• Coconut Oil: Coconut oil is nature’s richest source of lauric acid. It’s been used by cultures for thousands of years, particularly island cultures, where animal fats are sparse. It has been shown that lauric acid increases the good HDL cholesterol in the blood to help improve cholesterol ratio levels. Coconut oil lowers cholesterol by promoting its conversion to pregnenolone, a molecule that is a precursor to many of the hormones our bodies need. Coconut can help restore normal thyroid function. When the thyroid does not function optimally, it can contribute to higher levels of bad cholesterol. It has a long shelf life and low melting point; it’s excellent for cooking as it does not turn rancid quickly at high temperatures. This rancidity can lead to oxidative damage, not good for our bodies.
  • Red Palm Oil: The health benefits are achieved due to the red color of the palm fruit oil that is attributed to its high content of carotenes, which include beta-carotene and lycopene. These powerhouse antioxidant nutrients are the same ones that give tomatoes and carrots and other fruits and vegetables their rich red and orange colors. Red palm fruit oil contains more that tomatoes or carrots. Red palm fruit oil is also densely packed with numerous tocotrienols – a powerful form of vitamin E. You can use Red Palm oil like you would coconut oil but it does give off a yellow color to food. It’s best to use it in darker foods or ones that are already yellow to begin with.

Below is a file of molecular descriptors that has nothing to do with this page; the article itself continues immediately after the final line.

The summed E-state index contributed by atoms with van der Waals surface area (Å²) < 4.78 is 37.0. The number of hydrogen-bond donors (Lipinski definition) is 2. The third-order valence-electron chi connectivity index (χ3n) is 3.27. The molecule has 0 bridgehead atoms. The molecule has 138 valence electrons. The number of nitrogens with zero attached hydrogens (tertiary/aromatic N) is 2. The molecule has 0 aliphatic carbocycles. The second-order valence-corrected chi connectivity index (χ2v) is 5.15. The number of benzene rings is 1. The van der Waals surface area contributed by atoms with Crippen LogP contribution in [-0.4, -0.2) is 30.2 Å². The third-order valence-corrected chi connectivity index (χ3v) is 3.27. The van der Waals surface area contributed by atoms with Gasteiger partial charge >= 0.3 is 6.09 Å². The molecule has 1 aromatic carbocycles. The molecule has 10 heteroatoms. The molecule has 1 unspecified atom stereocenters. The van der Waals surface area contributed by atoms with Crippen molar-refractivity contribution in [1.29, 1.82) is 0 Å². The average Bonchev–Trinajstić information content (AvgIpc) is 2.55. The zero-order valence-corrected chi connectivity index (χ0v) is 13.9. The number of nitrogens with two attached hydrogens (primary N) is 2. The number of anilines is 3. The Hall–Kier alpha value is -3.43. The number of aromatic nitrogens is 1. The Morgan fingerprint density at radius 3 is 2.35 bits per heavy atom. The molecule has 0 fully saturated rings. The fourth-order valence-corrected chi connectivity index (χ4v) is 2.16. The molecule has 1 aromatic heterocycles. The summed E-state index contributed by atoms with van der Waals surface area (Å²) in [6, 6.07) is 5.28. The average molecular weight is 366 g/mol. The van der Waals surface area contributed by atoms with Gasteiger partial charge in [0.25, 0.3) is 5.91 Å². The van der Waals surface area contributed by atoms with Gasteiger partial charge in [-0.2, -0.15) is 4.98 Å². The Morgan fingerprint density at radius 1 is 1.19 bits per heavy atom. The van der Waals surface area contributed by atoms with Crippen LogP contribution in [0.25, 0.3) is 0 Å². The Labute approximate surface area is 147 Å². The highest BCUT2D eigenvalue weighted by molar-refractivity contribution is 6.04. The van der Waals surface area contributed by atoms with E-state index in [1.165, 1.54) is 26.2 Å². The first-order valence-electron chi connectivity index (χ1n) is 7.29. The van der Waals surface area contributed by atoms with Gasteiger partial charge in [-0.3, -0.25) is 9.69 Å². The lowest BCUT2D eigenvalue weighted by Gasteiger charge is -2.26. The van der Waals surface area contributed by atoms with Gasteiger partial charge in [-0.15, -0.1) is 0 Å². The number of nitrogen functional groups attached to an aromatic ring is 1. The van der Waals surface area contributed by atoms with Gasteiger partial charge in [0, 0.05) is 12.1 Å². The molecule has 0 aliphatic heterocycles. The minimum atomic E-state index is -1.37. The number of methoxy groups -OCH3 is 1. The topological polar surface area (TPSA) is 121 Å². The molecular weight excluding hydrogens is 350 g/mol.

• Ghee, Beef Tallow, and Lard: Good saturated fats, without inflammatory ingredients are yes, good for you. Ghee, butter without milk solids, has a long shelf life, creamy texture, and is really good for vegetable flying or sautes. Using all of these fats (primarily from organic and/or grass-fed sources) has a better chance of missing nutrients from your diet. As with the saturated fats noted above, these are far better for use at high cooking temperatures than vegetable and seed oils. Cooking with vegetable oils at high temperatures creates peroxides and other free radicals. Ghee has a very high smoke point and doesn’t burn easily during cooking. Ghee has stable saturated bonds and so is lot less likely to form the dangerous free radicals when cooking. Ghee’s short chain of fatty acids are also metabolized very readily by the body.These same claims are also true of tallow and lard.
  • Seed Oils (Grapeseed, sunflower, peanut): What’s true with seed oils is primarily true of vegetable oils – safflower, canola, etc. These oils didn’t exist until the 20th century, just after WWII. You can see a video of their production here. Draw your own conclusions. The main complain about vegetable oils is that they are too high in Omega-6 polyunsaturated fatty acids. Your body needs a specific ration of Omega-3 to Omega6 polyunsaturated oils in order to not generate an inflammatory state. The SAD (Standard American Diet) is too high in Omega-6 oils and not high enough of Omega-3s. As noted above, these oils don’t do well at a high cook temperature.